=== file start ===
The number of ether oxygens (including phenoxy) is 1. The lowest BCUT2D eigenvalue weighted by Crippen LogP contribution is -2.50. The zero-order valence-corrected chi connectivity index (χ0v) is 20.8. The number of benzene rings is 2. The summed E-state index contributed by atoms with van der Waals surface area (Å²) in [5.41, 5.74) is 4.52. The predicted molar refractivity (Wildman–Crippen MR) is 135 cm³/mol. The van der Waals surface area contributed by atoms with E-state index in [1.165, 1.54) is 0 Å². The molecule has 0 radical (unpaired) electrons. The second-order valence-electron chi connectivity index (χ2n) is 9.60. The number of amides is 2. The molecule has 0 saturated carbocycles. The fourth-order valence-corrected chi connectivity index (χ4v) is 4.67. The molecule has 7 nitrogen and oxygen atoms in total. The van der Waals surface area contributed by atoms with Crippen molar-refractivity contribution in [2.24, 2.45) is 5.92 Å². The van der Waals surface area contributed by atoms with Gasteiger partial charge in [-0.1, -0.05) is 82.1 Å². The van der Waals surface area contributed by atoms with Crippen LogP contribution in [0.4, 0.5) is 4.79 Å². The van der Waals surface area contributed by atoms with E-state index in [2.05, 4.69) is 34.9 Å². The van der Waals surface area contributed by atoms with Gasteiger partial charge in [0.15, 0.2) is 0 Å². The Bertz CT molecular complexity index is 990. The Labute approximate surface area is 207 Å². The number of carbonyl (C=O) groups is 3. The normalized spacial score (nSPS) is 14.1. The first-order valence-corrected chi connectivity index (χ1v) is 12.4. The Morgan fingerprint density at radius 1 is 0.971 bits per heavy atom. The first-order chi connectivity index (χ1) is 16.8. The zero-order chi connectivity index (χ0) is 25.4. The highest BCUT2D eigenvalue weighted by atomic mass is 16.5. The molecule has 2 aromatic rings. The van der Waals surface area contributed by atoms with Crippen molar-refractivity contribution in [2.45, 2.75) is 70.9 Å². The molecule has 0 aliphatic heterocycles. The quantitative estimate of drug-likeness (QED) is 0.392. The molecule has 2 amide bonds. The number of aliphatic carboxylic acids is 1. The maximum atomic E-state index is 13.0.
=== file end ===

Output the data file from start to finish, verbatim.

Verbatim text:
The number of ether oxygens (including phenoxy) is 1. The lowest BCUT2D eigenvalue weighted by Crippen LogP contribution is -2.50. The zero-order valence-corrected chi connectivity index (χ0v) is 20.8. The number of benzene rings is 2. The summed E-state index contributed by atoms with van der Waals surface area (Å²) in [5.41, 5.74) is 4.52. The predicted molar refractivity (Wildman–Crippen MR) is 135 cm³/mol. The van der Waals surface area contributed by atoms with E-state index in [1.165, 1.54) is 0 Å². The molecule has 0 radical (unpaired) electrons. The second-order valence-electron chi connectivity index (χ2n) is 9.60. The number of amides is 2. The molecule has 0 saturated carbocycles. The fourth-order valence-corrected chi connectivity index (χ4v) is 4.67. The molecule has 7 nitrogen and oxygen atoms in total. The van der Waals surface area contributed by atoms with Crippen molar-refractivity contribution in [2.24, 2.45) is 5.92 Å². The van der Waals surface area contributed by atoms with Gasteiger partial charge in [-0.1, -0.05) is 82.1 Å². The van der Waals surface area contributed by atoms with Crippen LogP contribution in [0.4, 0.5) is 4.79 Å². The van der Waals surface area contributed by atoms with E-state index in [2.05, 4.69) is 34.9 Å². The van der Waals surface area contributed by atoms with Gasteiger partial charge in [0.15, 0.2) is 0 Å². The Bertz CT molecular complexity index is 990. The Labute approximate surface area is 207 Å². The number of carbonyl (C=O) groups is 3. The normalized spacial score (nSPS) is 14.1. The first-order valence-corrected chi connectivity index (χ1v) is 12.4. The Morgan fingerprint density at radius 1 is 0.971 bits per heavy atom. The first-order chi connectivity index (χ1) is 16.8. The zero-order chi connectivity index (χ0) is 25.4. The highest BCUT2D eigenvalue weighted by atomic mass is 16.5. The molecule has 2 aromatic rings. The van der Waals surface area contributed by atoms with Crippen molar-refractivity contribution in [2.45, 2.75) is 70.9 Å². The molecule has 0 aliphatic heterocycles. The quantitative estimate of drug-likeness (QED) is 0.392. The molecule has 2 amide bonds. The number of aliphatic carboxylic acids is 1. The maximum atomic E-state index is 13.0.